10 Emotional Smoke Signals You Need To Know

What They Mean And Why They Are Important

What we do is not typically based on our intellectual or physical capacity, talents or strengths. Instead, what we do day in and day out is usually based on how we feel.

Because or emotions ebb and flow like the tide, our “internal weather” can be like a calm sea one moment and a raging storm the next; and the change between these two states can occur very, very quickly.

Although none of our emotions are are inherently “bad”, some emotions are more pleasant than others; some can be down right painful.  Because the majority of people live reactively to life, there seems to be two common patterns when it comes to managing unpleasant emotions:

  • Thinking and responding based on how we feel or want to feel.  In this case, “feeling better” is what it’s all about. For these people, the emotional tail wags the dog.
  • Leveraging will power and purpose to press forward and “get stuff done” regardless of how we feel. In this case, unpleasant feelings are ignored or tolerated.  For these people, emotions are like uncontrollable and changing weather weather patterns.

I’ve taken the latter approach for most of my life and it probably characterizes the one taken by most leaders and high achievers. The problem with both approaches above is that neither helps build true emotional fitness.

Building emotional fitness requires a framework that views emotions, unpleasant ones in particular, as information signals calling for action; emotional “Smoke Signals” if you would.  From this perspective, emotions are something to interpret as well as something to experience. With this perspective, we understand our emotions are not a place to which we’re consigned, but rather valuable information signals on which to act. And informed, intentional action serves not only serve our best interests, it also allows us to shift our immediate unpleasant emotional state.

Tony Robbins, in one of  his “emotional fitness” segments gives ten common unpleasant emotions or “smoke signals” we experience that can give us useful information if we learn how to read them. I modified these a bit but for the most part think he is right on.

The feeling or “Smoke Signal”  and corresponding message and response:

  1. Uncomfortable- Uncertain of wants; clarify what you want and take informed action toward it.
  2. Fearful- Real OR perceived danger; get clear and/or prepared and act accordingly.
  3. Hurt-  Your expectations have been disappointed or loss has occurred. Communicate your needs, change your behavior or both.
  4. Angry- An important rule of yours has been violated or you’ve been disrespected. Communicate the issue with the appropriate party (others or yourself) to facilitate understanding and what needs to be different.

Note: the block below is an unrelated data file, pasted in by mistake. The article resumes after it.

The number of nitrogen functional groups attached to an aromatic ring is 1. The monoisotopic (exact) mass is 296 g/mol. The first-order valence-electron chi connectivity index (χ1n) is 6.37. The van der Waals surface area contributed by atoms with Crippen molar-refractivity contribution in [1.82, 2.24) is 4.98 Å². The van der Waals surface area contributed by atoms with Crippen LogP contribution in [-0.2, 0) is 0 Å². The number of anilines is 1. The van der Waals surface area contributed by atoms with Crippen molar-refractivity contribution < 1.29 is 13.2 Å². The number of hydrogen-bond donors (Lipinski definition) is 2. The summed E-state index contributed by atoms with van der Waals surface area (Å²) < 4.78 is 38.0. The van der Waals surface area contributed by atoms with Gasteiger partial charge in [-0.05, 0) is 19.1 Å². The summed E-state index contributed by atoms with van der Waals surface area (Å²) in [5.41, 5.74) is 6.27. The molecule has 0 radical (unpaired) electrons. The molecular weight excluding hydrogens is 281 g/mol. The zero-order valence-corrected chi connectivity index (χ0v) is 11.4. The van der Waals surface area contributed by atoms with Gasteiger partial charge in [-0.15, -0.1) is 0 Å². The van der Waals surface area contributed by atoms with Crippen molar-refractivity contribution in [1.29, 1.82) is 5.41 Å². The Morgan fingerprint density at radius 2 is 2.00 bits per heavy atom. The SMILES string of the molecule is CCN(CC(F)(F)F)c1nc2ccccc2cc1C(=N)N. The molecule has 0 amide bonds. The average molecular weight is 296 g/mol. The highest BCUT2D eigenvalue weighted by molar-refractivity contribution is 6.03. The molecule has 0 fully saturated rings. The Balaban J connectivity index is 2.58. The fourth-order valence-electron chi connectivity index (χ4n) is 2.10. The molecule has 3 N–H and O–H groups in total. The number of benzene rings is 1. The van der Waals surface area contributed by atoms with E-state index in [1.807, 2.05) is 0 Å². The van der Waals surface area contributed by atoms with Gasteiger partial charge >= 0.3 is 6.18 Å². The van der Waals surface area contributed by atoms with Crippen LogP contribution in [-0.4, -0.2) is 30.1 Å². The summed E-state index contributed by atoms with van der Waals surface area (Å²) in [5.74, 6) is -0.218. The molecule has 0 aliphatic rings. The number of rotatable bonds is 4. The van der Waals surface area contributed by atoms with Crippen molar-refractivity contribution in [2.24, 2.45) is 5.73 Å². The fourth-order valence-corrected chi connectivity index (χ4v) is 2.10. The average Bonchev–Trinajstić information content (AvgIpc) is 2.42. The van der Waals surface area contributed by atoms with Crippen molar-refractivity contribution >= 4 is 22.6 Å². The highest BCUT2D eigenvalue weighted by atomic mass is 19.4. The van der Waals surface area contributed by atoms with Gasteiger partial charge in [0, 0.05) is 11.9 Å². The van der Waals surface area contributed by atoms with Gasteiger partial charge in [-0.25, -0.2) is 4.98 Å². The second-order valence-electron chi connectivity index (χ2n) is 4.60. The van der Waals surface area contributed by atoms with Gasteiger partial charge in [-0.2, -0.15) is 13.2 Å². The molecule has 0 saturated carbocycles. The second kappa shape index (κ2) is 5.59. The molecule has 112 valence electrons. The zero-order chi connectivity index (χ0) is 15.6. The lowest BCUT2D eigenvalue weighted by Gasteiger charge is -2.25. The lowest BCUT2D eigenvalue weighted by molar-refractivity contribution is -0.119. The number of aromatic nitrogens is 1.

5. Frustrated- What you’re doing isn’t working; change your approach.
  6. Disappointed- Unrealized expectations; align your expectations with your current reality
  7. Guilty or Regretful- You violated a standard important to you. Determine how you’ll avoid doing so again.
  8. Inadequate- Not measuring up as you want; improve your performance, ensure your clear on criteria, or change your criteria.
  9. Overwhelmed, Hopeless or Depressed- Dim view or perspective of your situation; reflect on the big-picture, connect with your values (or determine them) and break-down/prioriti1114 CampFireze your actions or to-do’s accordingly.
  10. Lonely- Disconnected; you need to reconnect with people and your relationships.

The reality is that all of our feelings, unpleasant or otherwise, arise from the complex interaction of the beliefs and standards we hold, what we think, and the meaning or interpretation we attach to thoughts and events in our lives. That leads to the central truth about emotions: we can’t always control what we feel but we are responsible for we do with our feelings.

The good news is that we can build emotional fitness by recognizing our emotions as information signals calling for action, not a place we’re consigned to.  And just like smoke signals, seeing the signal is the easy part.  Interpreting and getting clarity on what the signal means is another matter. Once we do get clear, we can take informed, meaningful action that will not only get us where we want to go, but shift our emotional state to a more positive one at the same time.

How does seeing emotions as informational “smoke signals” differ from your current view?

Please leave a comment on what it looks like for you.